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12 July 2010

Ed Miliband tries to forge a way through the Mandelson saga

Contender rightly denies he’s merely a “Brownite”.

By James Macintyre

This afternoon’s Evening Standard is running on how both Miliband brothers are seeking to “move on” from the Peter Mandelson saga, about which Michael White of the Guardian has written so brilliantly today.

As well they might. Among the very few dangers for both Milibands are the labels “Blairite” and “Brownite”, which have been hung round the necks of David and Ed, respectively. In fact, as I have written, neither truly applies.

Today’s victory goes to Ed Miliband, however. Mandelson has revealed — or confirmed — that David was opposed to the idea of a “progressive alliance” between Labour and the Liberal Democrats, arguing that “the numbers” made the prospect difficult. That is questionable, as a forthcoming book by Andrew Adonis will show.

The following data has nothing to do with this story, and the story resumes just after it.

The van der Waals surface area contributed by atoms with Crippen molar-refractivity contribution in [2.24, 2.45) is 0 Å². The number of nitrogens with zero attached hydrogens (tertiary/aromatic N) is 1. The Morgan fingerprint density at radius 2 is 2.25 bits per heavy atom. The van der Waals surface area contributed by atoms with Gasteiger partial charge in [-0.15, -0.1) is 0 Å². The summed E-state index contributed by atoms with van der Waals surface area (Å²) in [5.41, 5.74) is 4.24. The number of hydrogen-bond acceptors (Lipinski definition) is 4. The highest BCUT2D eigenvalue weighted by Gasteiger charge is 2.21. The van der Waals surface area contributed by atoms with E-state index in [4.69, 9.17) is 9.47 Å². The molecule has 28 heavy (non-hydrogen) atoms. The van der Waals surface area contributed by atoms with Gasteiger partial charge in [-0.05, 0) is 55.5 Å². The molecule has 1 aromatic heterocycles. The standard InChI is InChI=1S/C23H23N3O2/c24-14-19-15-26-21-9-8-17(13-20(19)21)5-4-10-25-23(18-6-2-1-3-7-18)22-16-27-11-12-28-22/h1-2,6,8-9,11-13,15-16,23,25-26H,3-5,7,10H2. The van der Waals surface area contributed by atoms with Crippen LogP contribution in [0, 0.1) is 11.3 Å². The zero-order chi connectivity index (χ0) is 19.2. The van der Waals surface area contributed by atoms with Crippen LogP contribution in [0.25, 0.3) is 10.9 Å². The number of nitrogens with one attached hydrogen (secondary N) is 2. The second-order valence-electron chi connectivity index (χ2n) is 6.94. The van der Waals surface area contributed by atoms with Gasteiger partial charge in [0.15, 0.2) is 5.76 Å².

Ed, meanwhile — who was in favour of a “rainbow coalition” — has rightly said of the Blair-Brown wars that “I was one of the people who tried to bridge some of the nonsense”. Apart from Douglas Alexander, Ed Miliband was the one man trusted (and rated) by both Tony Blair and Gordon Brown.

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He is also right when he says this: “We began as the party of the windfall tax on privatised utilities and the minimum wage in 1997. We ended up — despite doing great things — as the party defending bankers’ bonuses and pushing forward ID cards.”

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